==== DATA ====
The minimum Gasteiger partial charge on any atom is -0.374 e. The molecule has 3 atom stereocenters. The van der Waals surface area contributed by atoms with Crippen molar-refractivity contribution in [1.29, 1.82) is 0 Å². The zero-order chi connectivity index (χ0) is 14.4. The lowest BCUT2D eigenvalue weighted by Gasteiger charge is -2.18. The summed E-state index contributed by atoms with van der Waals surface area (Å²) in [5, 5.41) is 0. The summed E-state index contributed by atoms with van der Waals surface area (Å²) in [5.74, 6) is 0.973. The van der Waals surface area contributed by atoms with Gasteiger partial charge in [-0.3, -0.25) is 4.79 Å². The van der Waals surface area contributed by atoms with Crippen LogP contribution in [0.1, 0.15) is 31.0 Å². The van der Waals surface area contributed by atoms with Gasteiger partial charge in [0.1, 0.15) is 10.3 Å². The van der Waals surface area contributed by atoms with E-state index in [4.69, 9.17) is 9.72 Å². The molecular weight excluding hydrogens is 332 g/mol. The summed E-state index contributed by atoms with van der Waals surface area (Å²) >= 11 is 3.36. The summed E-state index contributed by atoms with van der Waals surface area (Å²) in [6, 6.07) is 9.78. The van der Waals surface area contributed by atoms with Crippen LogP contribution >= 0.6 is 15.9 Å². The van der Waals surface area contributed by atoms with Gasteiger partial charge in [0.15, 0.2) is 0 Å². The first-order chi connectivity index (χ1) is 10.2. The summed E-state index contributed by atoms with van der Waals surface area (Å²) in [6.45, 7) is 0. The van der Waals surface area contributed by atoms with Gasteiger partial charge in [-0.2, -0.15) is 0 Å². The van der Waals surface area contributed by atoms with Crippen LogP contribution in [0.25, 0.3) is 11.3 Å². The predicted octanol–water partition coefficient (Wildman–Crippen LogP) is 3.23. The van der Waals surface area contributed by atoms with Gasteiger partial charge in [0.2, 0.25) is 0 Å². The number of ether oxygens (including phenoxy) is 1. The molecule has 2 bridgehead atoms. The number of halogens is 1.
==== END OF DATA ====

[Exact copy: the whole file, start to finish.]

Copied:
The minimum Gasteiger partial charge on any atom is -0.374 e. The molecule has 3 atom stereocenters. The van der Waals surface area contributed by atoms with Crippen molar-refractivity contribution in [1.29, 1.82) is 0 Å². The zero-order chi connectivity index (χ0) is 14.4. The lowest BCUT2D eigenvalue weighted by Gasteiger charge is -2.18. The summed E-state index contributed by atoms with van der Waals surface area (Å²) in [5, 5.41) is 0. The summed E-state index contributed by atoms with van der Waals surface area (Å²) in [5.74, 6) is 0.973. The van der Waals surface area contributed by atoms with Gasteiger partial charge in [-0.3, -0.25) is 4.79 Å². The van der Waals surface area contributed by atoms with Crippen LogP contribution in [0.1, 0.15) is 31.0 Å². The van der Waals surface area contributed by atoms with Gasteiger partial charge in [0.1, 0.15) is 10.3 Å². The van der Waals surface area contributed by atoms with E-state index in [4.69, 9.17) is 9.72 Å². The molecular weight excluding hydrogens is 332 g/mol. The summed E-state index contributed by atoms with van der Waals surface area (Å²) >= 11 is 3.36. The summed E-state index contributed by atoms with van der Waals surface area (Å²) in [6, 6.07) is 9.78. The van der Waals surface area contributed by atoms with Crippen LogP contribution >= 0.6 is 15.9 Å². The van der Waals surface area contributed by atoms with Gasteiger partial charge in [0.15, 0.2) is 0 Å². The first-order chi connectivity index (χ1) is 10.2. The summed E-state index contributed by atoms with van der Waals surface area (Å²) in [6.45, 7) is 0. The van der Waals surface area contributed by atoms with Gasteiger partial charge in [-0.2, -0.15) is 0 Å². The van der Waals surface area contributed by atoms with Crippen LogP contribution in [0.25, 0.3) is 11.3 Å². The predicted octanol–water partition coefficient (Wildman–Crippen LogP) is 3.23. The van der Waals surface area contributed by atoms with Gasteiger partial charge in [0.2, 0.25) is 0 Å². The number of ether oxygens (including phenoxy) is 1. The molecule has 2 bridgehead atoms. The number of halogens is 1.